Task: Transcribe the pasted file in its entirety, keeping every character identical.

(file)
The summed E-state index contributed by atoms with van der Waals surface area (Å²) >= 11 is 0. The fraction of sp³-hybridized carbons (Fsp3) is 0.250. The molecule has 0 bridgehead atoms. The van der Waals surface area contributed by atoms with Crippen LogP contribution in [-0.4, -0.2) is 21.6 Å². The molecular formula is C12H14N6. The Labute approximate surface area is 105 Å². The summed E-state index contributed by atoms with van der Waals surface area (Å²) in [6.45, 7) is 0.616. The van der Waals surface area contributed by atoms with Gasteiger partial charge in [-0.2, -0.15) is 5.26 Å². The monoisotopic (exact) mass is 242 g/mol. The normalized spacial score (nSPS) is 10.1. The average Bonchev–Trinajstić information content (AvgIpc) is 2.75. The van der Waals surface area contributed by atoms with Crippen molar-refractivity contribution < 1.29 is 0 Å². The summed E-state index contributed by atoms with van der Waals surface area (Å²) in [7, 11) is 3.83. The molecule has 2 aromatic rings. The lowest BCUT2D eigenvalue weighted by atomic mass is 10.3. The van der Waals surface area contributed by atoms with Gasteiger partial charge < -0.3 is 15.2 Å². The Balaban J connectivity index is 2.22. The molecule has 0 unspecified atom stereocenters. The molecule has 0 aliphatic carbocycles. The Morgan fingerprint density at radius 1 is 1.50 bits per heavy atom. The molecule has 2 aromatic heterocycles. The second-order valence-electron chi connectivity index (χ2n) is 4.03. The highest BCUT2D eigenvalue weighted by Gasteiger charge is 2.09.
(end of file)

The summed E-state index contributed by atoms with van der Waals surface area (Å²) >= 11 is 0. The fraction of sp³-hybridized carbons (Fsp3) is 0.250. The molecule has 0 bridgehead atoms. The van der Waals surface area contributed by atoms with Crippen LogP contribution in [-0.4, -0.2) is 21.6 Å². The molecular formula is C12H14N6. The Labute approximate surface area is 105 Å². The summed E-state index contributed by atoms with van der Waals surface area (Å²) in [6.45, 7) is 0.616. The van der Waals surface area contributed by atoms with Gasteiger partial charge in [-0.2, -0.15) is 5.26 Å². The monoisotopic (exact) mass is 242 g/mol. The normalized spacial score (nSPS) is 10.1. The average Bonchev–Trinajstić information content (AvgIpc) is 2.75. The van der Waals surface area contributed by atoms with Crippen molar-refractivity contribution < 1.29 is 0 Å². The summed E-state index contributed by atoms with van der Waals surface area (Å²) in [7, 11) is 3.83. The molecule has 2 aromatic rings. The lowest BCUT2D eigenvalue weighted by atomic mass is 10.3. The van der Waals surface area contributed by atoms with Gasteiger partial charge < -0.3 is 15.2 Å². The Balaban J connectivity index is 2.22. The molecule has 0 unspecified atom stereocenters. The molecule has 0 aliphatic carbocycles. The Morgan fingerprint density at radius 1 is 1.50 bits per heavy atom. The molecule has 2 aromatic heterocycles. The second-order valence-electron chi connectivity index (χ2n) is 4.03. The highest BCUT2D eigenvalue weighted by Gasteiger charge is 2.09.